LAHORE: Since its advent the HBL Pakistan Super League has brought forward some riveting on-field rivalries and contests between Quetta Gladiators and Peshawar Zalmi have kept the fans at the edge of their seats.
Gladiators and Zalmi are the two most successful teams in the history of HBL PSL with success percentages of 61.90 and 58.69, respectively, and both the teams have bagged an HBL PSL title once.
After two nail-biting play-offs between them, they faced-off in the 2017 edition’s final, which was played at Pakistan’s home of cricket, Qaddafi Stadium, and were the first HBL PSL match on the Pakistan soil. Peshawar Zalmi, captained by Darren Sammy, were the comfortable winners in that match by 58 runs against a depleted Gladiators side.
The Sarfraz Ahmed-led Gladiators avenged the defeat last year as they secured an eight-wicket win over Zalmi in front of a rousing Karachi crowd at the National Stadium.
Both Gladiators and Zalmi have played three finals each and there has been no HBL PSL final in which either of the sides hasn’t featured.
Because of their brilliant record and star-power in the ranks, both teams enjoy massive fan following stretching across Pakistan and the two group-stage contests between them on Feb 22 Feb in Karachi and March 5 in Rawalpindi are expected to fill the stadiums to their capacity.
Past results (matches 14; Gladiators have won eight; Zalmi have won five; one ended in no-result):
The two teams have produced some of the most epic battles in the play-off stages over the course of the four seasons.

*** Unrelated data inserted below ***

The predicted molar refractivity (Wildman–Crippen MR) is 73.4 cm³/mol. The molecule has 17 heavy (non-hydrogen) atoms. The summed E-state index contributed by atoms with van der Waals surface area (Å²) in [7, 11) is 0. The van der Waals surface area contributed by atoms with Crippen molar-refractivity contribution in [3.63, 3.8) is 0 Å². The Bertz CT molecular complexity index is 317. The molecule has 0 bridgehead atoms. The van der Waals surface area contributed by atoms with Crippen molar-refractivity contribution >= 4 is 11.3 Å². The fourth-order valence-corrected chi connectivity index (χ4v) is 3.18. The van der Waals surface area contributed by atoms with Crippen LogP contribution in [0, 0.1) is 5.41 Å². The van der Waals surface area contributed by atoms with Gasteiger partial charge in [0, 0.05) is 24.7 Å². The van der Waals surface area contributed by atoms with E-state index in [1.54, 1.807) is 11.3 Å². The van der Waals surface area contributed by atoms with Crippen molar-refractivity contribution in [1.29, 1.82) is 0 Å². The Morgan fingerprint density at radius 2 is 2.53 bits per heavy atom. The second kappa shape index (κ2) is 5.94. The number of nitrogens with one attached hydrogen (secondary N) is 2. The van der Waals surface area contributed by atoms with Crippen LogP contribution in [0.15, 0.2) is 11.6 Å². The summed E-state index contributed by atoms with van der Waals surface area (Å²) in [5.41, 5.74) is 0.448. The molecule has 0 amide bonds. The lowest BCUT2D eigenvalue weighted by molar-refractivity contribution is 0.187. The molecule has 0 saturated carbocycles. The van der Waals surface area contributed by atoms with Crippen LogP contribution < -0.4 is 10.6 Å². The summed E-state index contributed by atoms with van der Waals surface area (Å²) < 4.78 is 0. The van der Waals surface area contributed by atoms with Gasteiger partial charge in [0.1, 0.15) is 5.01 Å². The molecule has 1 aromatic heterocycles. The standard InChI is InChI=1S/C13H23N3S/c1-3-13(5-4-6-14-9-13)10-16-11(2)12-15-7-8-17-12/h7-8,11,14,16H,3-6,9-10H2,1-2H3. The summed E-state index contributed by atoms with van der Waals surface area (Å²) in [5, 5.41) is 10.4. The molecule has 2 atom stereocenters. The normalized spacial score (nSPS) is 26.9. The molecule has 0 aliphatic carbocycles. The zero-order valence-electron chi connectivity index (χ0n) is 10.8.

The rivalry between these two sides kicked-off when they met in the first-ever Qualifier of the HBL PSL — in 2016 —when Gladiators beat Zalmi by one run to secure a berth in the final. Entering that contest the two sides had honours even as both had come out victorious once in the two group matches.
They met again in the 2017 edition’s Qualifier with the result eerily the same — Gladiators’ victory by one run.
Zalmi, three days later, got better of Karachi Kings in the second Eliminator to secure a berth in the final and subsequently secured their first-ever HBL PSL title by beating Gladiators.
The next season, they faced off in an Eliminator after Zalmi and Gladiators finished at third and fourth spots respectively. The margin of the result was the same — one run — as in the previous two editions’ Qualifiers, but this time Zalmi were at the winning end.
Similar to the 2017 edition, the two teams met four times in the 2019 edition. Gladiators secured a 10-run win in the Qualifier and four days later they beat Zalmi, this time by eight wickets, to secure their maiden HBL PSL title.
Major players in the two squads for the HBL PSL 2020 season:
With an aim to add another HBL PSL trophy in their cabinet, the two sides have assembled strong squads. Peshawar Zalmi boast best performers of the HBL PSL in their side in the likes of Kamran Akmal (1,286 runs in 47 matches) and Wahab Riaz (65wickets in 45 matches).
Zalmi’s batting unit is enhanced by the inclusion of Shoaib Malik — who has 2,309 runs in T20I cricket, the most for Pakistan — and Tom Banton, who on the back of prolific white-ball form made ODI and T20I debuts for England recently.